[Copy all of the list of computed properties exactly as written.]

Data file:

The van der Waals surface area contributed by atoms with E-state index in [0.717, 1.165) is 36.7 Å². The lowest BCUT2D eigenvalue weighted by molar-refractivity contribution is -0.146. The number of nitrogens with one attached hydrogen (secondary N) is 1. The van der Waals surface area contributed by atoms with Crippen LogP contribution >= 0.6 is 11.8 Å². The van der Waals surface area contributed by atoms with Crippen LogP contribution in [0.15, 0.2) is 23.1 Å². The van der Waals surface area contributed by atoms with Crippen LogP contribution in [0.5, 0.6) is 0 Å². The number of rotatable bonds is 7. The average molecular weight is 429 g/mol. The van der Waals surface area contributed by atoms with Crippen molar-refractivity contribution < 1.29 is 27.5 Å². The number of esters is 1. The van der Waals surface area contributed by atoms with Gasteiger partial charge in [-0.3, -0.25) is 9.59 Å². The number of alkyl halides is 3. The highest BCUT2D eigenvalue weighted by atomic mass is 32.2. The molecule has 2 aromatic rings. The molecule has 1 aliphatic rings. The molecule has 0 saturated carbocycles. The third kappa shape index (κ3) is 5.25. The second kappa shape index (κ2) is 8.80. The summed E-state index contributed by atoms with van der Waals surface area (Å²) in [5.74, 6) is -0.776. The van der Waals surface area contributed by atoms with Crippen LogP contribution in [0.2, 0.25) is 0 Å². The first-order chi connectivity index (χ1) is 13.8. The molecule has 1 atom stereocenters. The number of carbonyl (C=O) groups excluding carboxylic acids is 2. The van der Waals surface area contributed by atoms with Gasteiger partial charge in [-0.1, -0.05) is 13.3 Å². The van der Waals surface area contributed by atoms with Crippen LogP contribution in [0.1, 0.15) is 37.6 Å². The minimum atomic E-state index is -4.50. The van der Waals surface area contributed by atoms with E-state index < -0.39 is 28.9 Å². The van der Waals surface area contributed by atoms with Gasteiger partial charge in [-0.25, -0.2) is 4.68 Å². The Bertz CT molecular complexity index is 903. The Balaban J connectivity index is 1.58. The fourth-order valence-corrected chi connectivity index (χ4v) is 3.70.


The van der Waals surface area contributed by atoms with E-state index in [0.717, 1.165) is 36.7 Å². The lowest BCUT2D eigenvalue weighted by molar-refractivity contribution is -0.146. The number of nitrogens with one attached hydrogen (secondary N) is 1. The van der Waals surface area contributed by atoms with Crippen LogP contribution >= 0.6 is 11.8 Å². The van der Waals surface area contributed by atoms with Crippen LogP contribution in [0.15, 0.2) is 23.1 Å². The van der Waals surface area contributed by atoms with Crippen LogP contribution in [0.5, 0.6) is 0 Å². The number of rotatable bonds is 7. The average molecular weight is 429 g/mol. The van der Waals surface area contributed by atoms with Crippen molar-refractivity contribution < 1.29 is 27.5 Å². The number of esters is 1. The van der Waals surface area contributed by atoms with Gasteiger partial charge in [-0.3, -0.25) is 9.59 Å². The number of alkyl halides is 3. The highest BCUT2D eigenvalue weighted by atomic mass is 32.2. The molecule has 2 aromatic rings. The molecule has 1 aliphatic rings. The molecule has 0 saturated carbocycles. The third kappa shape index (κ3) is 5.25. The second kappa shape index (κ2) is 8.80. The summed E-state index contributed by atoms with van der Waals surface area (Å²) in [5.74, 6) is -0.776. The van der Waals surface area contributed by atoms with Crippen LogP contribution in [0.2, 0.25) is 0 Å². The first-order chi connectivity index (χ1) is 13.8. The molecule has 1 atom stereocenters. The number of carbonyl (C=O) groups excluding carboxylic acids is 2. The van der Waals surface area contributed by atoms with Gasteiger partial charge in [-0.1, -0.05) is 13.3 Å². The van der Waals surface area contributed by atoms with Crippen LogP contribution in [0.1, 0.15) is 37.6 Å². The minimum atomic E-state index is -4.50. The van der Waals surface area contributed by atoms with E-state index < -0.39 is 28.9 Å². The van der Waals surface area contributed by atoms with Gasteiger partial charge in [-0.25, -0.2) is 4.68 Å². The Bertz CT molecular complexity index is 903. The Balaban J connectivity index is 1.58. The fourth-order valence-corrected chi connectivity index (χ4v) is 3.70.